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How the public has been left paying for RBS’s crimes

LAST month a Telegraph headline said: “Government closer to selling RBS stake after bank agrees ‘milestone’ £3.6bn US fine.”

In May, the Royal Bank of Scotland agreed with the US Department of Justice to settle lawsuits accusing the bankers of selling products linked to risky mortgages in the US between 2005 and 2007. 

These were the dodgy financial products at the centre of the banking crisis, so it seems RBS is admitting responsibility for an economic fraud that has caused deep misery for millions.

Now the fine is paid, the government thinks it can reprivatise the bank.

RBS chief executive Ross McEwen said: “It does help the government sell a cleaner bank.”

RBS was nationalised in 2008 — we bailed out the bank because it was crashing, following its involvement in all the dodgy banking that caused the economic crisis.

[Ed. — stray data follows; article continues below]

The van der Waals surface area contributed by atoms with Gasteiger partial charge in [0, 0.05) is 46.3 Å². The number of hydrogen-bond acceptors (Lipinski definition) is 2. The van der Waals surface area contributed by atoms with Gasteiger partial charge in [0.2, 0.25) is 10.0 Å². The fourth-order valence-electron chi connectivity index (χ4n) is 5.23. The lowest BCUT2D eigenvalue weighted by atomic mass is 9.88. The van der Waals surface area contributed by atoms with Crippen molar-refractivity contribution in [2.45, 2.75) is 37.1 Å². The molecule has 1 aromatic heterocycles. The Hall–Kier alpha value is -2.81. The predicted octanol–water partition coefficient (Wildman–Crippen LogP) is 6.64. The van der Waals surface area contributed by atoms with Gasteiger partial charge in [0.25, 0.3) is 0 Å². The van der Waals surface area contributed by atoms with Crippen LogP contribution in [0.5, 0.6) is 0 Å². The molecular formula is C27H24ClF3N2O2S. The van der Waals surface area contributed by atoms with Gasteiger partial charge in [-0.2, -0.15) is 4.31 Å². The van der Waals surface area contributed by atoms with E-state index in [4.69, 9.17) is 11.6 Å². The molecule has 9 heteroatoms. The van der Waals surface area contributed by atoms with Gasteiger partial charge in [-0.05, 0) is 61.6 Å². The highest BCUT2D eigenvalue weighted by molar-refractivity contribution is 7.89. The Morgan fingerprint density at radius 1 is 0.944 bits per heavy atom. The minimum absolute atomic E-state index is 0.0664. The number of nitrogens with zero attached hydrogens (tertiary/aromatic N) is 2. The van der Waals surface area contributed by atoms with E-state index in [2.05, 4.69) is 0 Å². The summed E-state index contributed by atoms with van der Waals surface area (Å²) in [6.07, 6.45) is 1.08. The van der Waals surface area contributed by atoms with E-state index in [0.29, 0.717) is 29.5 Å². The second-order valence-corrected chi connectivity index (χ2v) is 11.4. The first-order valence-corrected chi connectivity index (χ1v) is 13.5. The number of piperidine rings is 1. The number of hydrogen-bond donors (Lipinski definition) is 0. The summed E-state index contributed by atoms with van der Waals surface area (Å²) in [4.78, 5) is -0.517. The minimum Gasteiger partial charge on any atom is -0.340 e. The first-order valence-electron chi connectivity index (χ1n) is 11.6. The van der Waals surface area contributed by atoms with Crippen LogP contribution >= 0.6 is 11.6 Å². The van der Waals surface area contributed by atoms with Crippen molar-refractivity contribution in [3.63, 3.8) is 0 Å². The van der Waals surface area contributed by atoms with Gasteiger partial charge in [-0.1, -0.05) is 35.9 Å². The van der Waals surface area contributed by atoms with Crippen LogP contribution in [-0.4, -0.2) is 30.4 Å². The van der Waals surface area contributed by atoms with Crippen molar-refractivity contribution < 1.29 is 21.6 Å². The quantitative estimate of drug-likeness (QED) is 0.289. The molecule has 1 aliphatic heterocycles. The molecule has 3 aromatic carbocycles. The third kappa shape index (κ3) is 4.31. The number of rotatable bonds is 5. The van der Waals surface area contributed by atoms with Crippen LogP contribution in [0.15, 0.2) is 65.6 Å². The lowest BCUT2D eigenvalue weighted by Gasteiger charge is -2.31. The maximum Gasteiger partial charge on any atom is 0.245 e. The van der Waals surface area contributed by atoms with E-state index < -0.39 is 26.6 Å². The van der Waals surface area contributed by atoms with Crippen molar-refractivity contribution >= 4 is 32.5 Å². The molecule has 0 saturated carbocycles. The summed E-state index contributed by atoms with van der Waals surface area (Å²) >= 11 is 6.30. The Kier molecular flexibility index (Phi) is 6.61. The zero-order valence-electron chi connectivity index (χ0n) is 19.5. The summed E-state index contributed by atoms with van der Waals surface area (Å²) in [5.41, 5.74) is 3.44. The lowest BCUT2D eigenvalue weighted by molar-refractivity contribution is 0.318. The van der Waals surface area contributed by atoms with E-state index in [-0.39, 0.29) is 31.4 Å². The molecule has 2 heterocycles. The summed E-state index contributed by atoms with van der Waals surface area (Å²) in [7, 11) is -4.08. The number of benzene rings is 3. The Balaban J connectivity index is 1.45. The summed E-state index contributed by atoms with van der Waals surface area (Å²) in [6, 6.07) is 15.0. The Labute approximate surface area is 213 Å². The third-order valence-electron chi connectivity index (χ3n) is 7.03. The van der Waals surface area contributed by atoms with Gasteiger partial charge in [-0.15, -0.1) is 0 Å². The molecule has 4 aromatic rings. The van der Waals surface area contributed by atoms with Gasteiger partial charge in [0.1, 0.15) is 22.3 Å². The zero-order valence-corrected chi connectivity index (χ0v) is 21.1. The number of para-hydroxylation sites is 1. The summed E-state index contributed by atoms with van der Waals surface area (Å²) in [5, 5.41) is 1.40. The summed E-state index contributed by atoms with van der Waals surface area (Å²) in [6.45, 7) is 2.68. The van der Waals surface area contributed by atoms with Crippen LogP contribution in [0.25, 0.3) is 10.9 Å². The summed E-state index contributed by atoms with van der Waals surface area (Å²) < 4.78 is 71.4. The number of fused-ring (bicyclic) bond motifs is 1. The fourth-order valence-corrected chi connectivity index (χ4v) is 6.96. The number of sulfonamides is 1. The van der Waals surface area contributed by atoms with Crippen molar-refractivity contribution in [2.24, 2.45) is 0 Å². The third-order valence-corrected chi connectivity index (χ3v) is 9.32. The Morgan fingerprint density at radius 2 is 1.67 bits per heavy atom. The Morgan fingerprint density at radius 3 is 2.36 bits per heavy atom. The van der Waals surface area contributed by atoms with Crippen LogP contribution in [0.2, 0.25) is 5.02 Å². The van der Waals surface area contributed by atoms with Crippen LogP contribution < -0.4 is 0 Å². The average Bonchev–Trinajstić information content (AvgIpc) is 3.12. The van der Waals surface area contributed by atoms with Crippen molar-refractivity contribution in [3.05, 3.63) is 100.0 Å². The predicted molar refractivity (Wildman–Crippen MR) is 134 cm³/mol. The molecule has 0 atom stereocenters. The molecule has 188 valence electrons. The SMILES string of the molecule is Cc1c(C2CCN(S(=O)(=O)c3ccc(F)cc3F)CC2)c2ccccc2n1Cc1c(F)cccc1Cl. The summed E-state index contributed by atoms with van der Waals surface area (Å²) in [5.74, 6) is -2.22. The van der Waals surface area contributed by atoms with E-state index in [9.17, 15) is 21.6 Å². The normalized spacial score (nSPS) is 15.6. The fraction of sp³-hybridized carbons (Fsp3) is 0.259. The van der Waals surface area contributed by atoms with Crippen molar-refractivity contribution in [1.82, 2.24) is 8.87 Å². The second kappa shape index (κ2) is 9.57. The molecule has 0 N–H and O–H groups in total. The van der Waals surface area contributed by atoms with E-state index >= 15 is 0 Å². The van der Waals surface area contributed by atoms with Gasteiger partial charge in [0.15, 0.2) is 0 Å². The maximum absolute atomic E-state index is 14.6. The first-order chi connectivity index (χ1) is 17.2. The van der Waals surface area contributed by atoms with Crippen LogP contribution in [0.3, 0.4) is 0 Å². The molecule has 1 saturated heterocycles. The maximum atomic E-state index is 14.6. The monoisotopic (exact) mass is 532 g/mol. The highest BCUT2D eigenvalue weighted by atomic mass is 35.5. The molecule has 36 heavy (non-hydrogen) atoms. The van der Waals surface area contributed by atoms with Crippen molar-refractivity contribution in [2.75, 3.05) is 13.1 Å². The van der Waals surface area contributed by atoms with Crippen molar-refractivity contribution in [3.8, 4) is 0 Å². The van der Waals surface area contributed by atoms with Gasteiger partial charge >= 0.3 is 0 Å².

Since it became publicly owned, the bank has paid multiple fines for its misbehaviour. In February 2013 RBS paid £390m for “widespread misconduct” in rigging the “Libor” rate. 

In May 2014 it was fined $664m (£502m) for rigging Forex exchange rates. 

In November 2014 RBS was fined £217m in Britain and $290m (£218m) in the US for rigging Forex. 

In December 2016 RBS paid £800m for settlements with shareholder groups over misleading investors.

However, now the publicly owned bank has been made “cleaner” by paying off all these fines, it will be sold off again — probably at a loss of around £26bn after the £45bn bailout of RBS during the financial crisis.

So the publicly owned bank pays all the fines. We pay for their crimes. Then they are privatised at a loss to the taxpayer. The fines have been nationalised, the profits privatised.

Solomon Hughes writes every Friday for the Morning Star. Follow him on Twitter @SolHughesWriter.


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